Ask liberals to describe conservatives, and vice versa, and you'll find that both sides tend to depict the other in a ghoulishly inaccurate and unflattering way. Conservatives often see liberals as elitist, intolerant, self-important, and out-of-touch.
Whereas liberals see conservatives as dumb, intolerant, backwards, and out-of-touch.
Either way, it's a pretty bad way to start a conversation.
We know the statistics by now. White voters accounted for 88 percent of the Trump vote. And far fewer Trump supporters were non-college whites.
More white women voted for Trump than for Clinton.
Of all the groups, Black women accounted for the fewest Trump votes, so few that its nearly statistically insignificant. In total, Trump got 6 percent of the Black vote.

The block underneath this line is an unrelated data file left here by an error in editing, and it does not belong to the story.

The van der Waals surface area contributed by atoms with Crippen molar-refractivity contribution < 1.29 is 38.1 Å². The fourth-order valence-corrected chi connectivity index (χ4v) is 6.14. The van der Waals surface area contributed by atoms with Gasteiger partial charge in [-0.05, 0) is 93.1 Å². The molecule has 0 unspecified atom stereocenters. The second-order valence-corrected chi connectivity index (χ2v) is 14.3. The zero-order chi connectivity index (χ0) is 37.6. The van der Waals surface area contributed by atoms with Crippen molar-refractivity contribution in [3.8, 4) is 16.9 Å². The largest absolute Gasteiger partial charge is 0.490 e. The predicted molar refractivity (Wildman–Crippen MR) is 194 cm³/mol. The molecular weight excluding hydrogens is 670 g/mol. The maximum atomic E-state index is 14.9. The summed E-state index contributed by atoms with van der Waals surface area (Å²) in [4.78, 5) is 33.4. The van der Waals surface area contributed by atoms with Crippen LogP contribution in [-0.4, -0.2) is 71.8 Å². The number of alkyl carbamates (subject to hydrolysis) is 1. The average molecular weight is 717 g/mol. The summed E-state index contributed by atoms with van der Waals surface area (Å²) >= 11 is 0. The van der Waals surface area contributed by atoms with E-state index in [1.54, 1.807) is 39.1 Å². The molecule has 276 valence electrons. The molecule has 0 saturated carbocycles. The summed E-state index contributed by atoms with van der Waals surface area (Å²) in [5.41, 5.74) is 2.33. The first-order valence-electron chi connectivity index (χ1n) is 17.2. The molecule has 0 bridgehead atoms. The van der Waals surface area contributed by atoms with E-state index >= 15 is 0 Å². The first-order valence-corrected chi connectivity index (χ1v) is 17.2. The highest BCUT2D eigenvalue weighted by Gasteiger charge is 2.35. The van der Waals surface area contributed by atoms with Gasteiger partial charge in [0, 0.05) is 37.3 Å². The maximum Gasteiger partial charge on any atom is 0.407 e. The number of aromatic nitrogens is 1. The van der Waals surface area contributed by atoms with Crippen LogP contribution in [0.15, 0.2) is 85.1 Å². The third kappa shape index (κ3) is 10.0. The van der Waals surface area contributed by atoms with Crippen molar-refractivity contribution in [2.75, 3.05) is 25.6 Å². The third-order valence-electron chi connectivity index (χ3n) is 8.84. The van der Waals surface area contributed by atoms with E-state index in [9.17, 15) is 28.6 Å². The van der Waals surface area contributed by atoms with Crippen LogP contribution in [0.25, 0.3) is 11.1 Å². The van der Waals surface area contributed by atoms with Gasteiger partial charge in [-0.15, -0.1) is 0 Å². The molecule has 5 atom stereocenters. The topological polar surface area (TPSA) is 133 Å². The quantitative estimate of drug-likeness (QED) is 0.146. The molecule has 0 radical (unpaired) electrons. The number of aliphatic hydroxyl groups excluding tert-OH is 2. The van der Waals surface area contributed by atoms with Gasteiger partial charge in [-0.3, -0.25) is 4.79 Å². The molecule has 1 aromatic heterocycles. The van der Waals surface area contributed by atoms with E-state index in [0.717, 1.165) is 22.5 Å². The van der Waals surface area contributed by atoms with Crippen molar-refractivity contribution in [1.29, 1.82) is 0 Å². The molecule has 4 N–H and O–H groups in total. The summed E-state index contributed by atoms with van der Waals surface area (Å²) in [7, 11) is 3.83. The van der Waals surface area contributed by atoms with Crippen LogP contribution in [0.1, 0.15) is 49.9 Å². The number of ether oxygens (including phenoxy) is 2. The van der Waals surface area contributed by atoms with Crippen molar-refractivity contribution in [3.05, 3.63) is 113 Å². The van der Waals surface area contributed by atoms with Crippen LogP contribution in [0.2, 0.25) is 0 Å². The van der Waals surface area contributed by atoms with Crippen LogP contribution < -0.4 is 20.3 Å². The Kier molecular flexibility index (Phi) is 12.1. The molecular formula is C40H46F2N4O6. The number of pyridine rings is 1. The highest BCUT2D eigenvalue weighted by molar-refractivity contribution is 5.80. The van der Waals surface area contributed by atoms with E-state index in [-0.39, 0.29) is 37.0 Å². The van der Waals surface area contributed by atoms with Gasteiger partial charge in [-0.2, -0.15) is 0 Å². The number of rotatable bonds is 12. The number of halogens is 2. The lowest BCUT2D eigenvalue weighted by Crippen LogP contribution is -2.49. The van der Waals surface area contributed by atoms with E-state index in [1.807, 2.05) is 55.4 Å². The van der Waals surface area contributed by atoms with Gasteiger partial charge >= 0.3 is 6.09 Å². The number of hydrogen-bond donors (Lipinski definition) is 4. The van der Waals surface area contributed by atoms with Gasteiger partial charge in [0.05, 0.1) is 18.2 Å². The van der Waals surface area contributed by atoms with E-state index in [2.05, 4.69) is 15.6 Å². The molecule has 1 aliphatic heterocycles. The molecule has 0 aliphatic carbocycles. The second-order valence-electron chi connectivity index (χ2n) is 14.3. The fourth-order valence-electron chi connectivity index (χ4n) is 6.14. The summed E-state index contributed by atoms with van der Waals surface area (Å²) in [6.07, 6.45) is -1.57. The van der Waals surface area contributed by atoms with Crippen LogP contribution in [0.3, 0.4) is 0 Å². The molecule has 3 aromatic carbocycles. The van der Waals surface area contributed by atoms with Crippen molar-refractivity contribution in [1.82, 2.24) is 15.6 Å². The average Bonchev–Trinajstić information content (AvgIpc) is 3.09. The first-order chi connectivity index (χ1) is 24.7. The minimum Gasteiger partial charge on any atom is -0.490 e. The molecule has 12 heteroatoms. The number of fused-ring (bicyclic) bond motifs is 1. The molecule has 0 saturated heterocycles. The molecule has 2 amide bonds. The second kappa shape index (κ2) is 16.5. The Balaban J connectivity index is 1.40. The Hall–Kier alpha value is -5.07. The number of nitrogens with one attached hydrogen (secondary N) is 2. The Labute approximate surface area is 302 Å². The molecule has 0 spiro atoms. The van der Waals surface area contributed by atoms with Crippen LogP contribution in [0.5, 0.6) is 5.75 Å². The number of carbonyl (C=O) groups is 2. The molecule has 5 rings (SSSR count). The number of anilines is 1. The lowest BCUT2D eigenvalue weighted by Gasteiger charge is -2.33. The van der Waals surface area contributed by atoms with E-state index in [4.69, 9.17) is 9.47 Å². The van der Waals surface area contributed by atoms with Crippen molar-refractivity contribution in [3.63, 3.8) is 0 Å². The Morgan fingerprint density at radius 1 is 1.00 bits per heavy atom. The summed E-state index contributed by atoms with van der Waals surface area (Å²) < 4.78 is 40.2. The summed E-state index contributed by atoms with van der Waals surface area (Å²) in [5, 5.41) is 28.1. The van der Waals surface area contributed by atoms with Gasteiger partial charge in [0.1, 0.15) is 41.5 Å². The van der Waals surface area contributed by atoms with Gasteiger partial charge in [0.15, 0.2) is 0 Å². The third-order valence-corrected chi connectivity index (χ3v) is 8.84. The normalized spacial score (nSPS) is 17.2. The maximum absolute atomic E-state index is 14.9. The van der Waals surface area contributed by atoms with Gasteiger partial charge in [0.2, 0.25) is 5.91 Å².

A few things have changed since then. Specifically, Candace Owens and Kanye West.
I'll profile Owens in a later installment, for the last six months or so, I've been reporting on it. The vociferous, charming, and unbelievable 30-year-old woman at the helm of a strange new countercultural movement re-shaping America. She wears her MAGA hat when she travels, and she travels most days of the year.
She has led #Blexit, a movement geared at empowering the black community to vote Republican.
Kanye West, who was emboldened by Owen's unflinching style and bold words, regularly defends his support of Trump.
Those two events alone are bound to increase the number of Black Americans who vote for Trump in 2020.